Many still might argue the word Trinity is not found in the Bible.Even so, the concept is well-established. Let’s examine what the Bible says about the Holy Spirit. Some accuse the Holy Spirit as being nothing more than a mere symbol. True, He symbolizes many things, but no mere symbol is able to:

· Communicate: Acts 13:2

· Intercede: Romans 8:26

· Testify: John 15:26

· Guide: John 16:13

· Command: Acts 16:6, 7

· Appoint: Acts20:28

· Lead: Romans 8:14

· Reveal: John 16:8

· Seal: Ephesians 1:13-14

· Live within a Christian: I Corinthians 6:19

· Shape the Life of a Person: Romans 8:1-17!

More Proof

*The Holy Spirit Is Omnipotent.That means all powerful. In Luke 1:35 it says “And the angel answered and said unto her (Mary), the Holy Spirit shall come upon you, and the power of the Highest shall overshadow you: therefore also that holy thing which shall be born of you shall be called the Son of God.”

*The Holy Spirit Is Omnipresent.This means the Holy Spirit can be in many places at once (Psalms 139:7). “Where shall I go from your Spirit? Or where shall I flee from your presence?”

*The Holy Spirit Is Omniscient. Omniscient refers to knowing all things. According to 1 Corinthians 2:10 “God has revealed them unto us by his Spirit: for the Spirit searches all things, yea, the deep things of God.”

*The Holy Spirit Is Eternal.“How much more shall the blood of Christ, who through the eternal Spirit offered himself without spot to God, purge your conscience from dead works to serve the living God?” (Hebrews 9:14).

*The Holy Spirit is Equal. “But Peter said, Ananias, why has Satan filled your heart to lie to the Holy Spirit, and to keep back part of the price of the land? While it remained, was it not your own? And after it was sold, was it not in your own power? Why have you conceived this thing in your heart? You have not lied unto men, but unto God” (Acts 5:3-4).

From these verses it becomes clear the Holy Spirit was part of all things from the very beginning of Scripture. “In the beginning God created the heaven and the earth” (Genesis 1:1). In actuality, God is referred to in the plural by the use of His name Elohim, or Elohiym. Therefore, as man began to write the Word, it became evident to the inspired writers, God was more than one Person, and a part of a Triune Godhead.

This can be seen in Luke 3:22 where the Holy Ghost descended like a dove upon Jesus, “and a voice came from heaven, which said, Thou art my beloved Son; in thee I am well pleased.” Are not all three persons of the Trinity mentioned in this one verse? There are also other references in the Gospels:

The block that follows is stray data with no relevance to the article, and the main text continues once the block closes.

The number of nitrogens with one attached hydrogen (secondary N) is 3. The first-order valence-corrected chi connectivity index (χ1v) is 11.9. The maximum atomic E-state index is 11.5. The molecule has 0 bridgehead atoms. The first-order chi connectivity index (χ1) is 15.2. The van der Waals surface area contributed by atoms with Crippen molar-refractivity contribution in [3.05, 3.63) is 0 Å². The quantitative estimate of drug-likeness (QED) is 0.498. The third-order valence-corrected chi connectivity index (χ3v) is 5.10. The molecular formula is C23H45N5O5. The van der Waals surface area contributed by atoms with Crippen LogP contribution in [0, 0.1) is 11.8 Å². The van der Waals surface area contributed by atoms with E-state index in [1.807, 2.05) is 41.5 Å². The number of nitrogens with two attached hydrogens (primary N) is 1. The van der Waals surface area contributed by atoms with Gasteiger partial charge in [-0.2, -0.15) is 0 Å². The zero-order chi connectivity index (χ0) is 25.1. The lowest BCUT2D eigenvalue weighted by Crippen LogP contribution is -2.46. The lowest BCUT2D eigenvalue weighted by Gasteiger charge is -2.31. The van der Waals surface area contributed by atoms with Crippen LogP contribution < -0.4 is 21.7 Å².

· “And Jesus, when He was baptized, went up straightway out of the water: and, lo, the heavens were opened unto Him, and He saw the Spirit of God descending like a dove, and lighting upon Him: And lo a voice from heaven, saying, This is My beloved Son, in whom I am well pleased” (Matthew 3:16-17).

· In the Old Testament, Deuteronomy 6:4 says “Hear, O Israel the Lord our God is one Lord.”

Why is this important? Because if we are “born again” He lives in us. This is proven in 1 Corinthians 6:19 where it says “What? Know ye not that your body is the temple of the Holy Ghost which is in you, which ye have of God, and ye are not your own?” Now we see the Holy Spirit is a person coequal with the other two persons of the Godhead there are four important principles we should remember:

1. The Holy Spirit is God, but also a Person, not a force. 1 Corinthians 2:11 tells us the Holy Spirit has intellect and knowledge. “Even so the things of God knoweth no man, but the Spirit of God.”

2. The Holy Spirit’s mission is to reveal Jesus. Jesus’ mission is to reveal the Father and the Father sends Jesus and the Holy Spirit to us. All three work in perfect harmony with each other.

3. The Holy Spirit gives gifts to empower effective ministry.

4. The Holy Spirit has emotions, his own will and able to make decisions (Acts 16:6).“Now when they had gone throughout Phrygia and the region of Galatia, and were forbidden of the Holy Ghost to preach the word in Asia.” “And for the love of the Spirit, that ye strive together with me in your prayers to God for Me” (Romans 15:30).

An important thing to note here is the Holy Spirit was around long before the day of Pentecost.The book of Genesis describes the Holy Spirit as moving upon the face of the waters. “And the earth was without form, and void; and darkness was upon the face of the deep. And the Spirit of God moved upon the face of the waters” (Genesis 1:2).

Now that we have an idea who the Holy Spirit is, what does he do? Being a spiritual entity, obviously we can’t see him with our physical eyes. His task on earth is apparently to initiate and complete the building of the body of Christ. He is also the agent that convicts the world of their sin.

You may still be wondering how the Holy Spirit can be part of a triune…a person who is coequal with two others…and all being one. It’s not an easy concept for earthly beings to comprehend. But the Bible tells us He is. Although the actual word “Trinity” appears nowhere in the scriptures, nonetheless the concept is, and His attributes attest to that fact. The following scriptures describe the Holy Spirit as:

· Being eternal, having neither, beginning or end. Hebrews 9:14

· Omnipotent, having all power. Luke 1:35

· Omnipresent, being everywhere at the same time. Psalm 139:7

· Omniscient, understanding all matters. I Corinthians 2:10, 11

From this we see the Holy Spirit isn’t only God, He’s a full person of the Trinity